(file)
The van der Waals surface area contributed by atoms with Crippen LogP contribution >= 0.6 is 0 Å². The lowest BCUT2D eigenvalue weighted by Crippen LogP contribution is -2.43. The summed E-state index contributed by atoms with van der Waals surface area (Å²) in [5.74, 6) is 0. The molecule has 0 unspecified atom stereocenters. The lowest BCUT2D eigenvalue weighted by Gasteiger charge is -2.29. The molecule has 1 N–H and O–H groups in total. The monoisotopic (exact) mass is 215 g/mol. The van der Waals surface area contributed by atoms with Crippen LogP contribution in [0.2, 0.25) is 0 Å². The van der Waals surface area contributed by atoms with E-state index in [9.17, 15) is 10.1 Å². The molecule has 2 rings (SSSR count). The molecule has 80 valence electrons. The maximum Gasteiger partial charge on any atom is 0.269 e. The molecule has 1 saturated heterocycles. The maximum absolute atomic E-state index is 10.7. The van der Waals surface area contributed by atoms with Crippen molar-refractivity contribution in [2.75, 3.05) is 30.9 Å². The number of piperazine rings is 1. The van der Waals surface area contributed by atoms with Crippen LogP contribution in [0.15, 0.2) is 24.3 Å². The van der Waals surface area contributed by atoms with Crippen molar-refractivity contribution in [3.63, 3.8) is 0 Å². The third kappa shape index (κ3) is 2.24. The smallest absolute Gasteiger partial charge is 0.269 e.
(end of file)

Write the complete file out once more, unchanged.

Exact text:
The van der Waals surface area contributed by atoms with Crippen LogP contribution >= 0.6 is 0 Å². The lowest BCUT2D eigenvalue weighted by Crippen LogP contribution is -2.43. The summed E-state index contributed by atoms with van der Waals surface area (Å²) in [5.74, 6) is 0. The molecule has 0 unspecified atom stereocenters. The lowest BCUT2D eigenvalue weighted by Gasteiger charge is -2.29. The molecule has 1 N–H and O–H groups in total. The monoisotopic (exact) mass is 215 g/mol. The van der Waals surface area contributed by atoms with Crippen LogP contribution in [0.2, 0.25) is 0 Å². The van der Waals surface area contributed by atoms with E-state index in [9.17, 15) is 10.1 Å². The molecule has 2 rings (SSSR count). The molecule has 80 valence electrons. The maximum Gasteiger partial charge on any atom is 0.269 e. The molecule has 1 saturated heterocycles. The maximum absolute atomic E-state index is 10.7. The van der Waals surface area contributed by atoms with Crippen molar-refractivity contribution in [2.75, 3.05) is 30.9 Å². The number of piperazine rings is 1. The van der Waals surface area contributed by atoms with Crippen LogP contribution in [0.15, 0.2) is 24.3 Å². The van der Waals surface area contributed by atoms with Crippen molar-refractivity contribution in [3.63, 3.8) is 0 Å². The third kappa shape index (κ3) is 2.24. The smallest absolute Gasteiger partial charge is 0.269 e.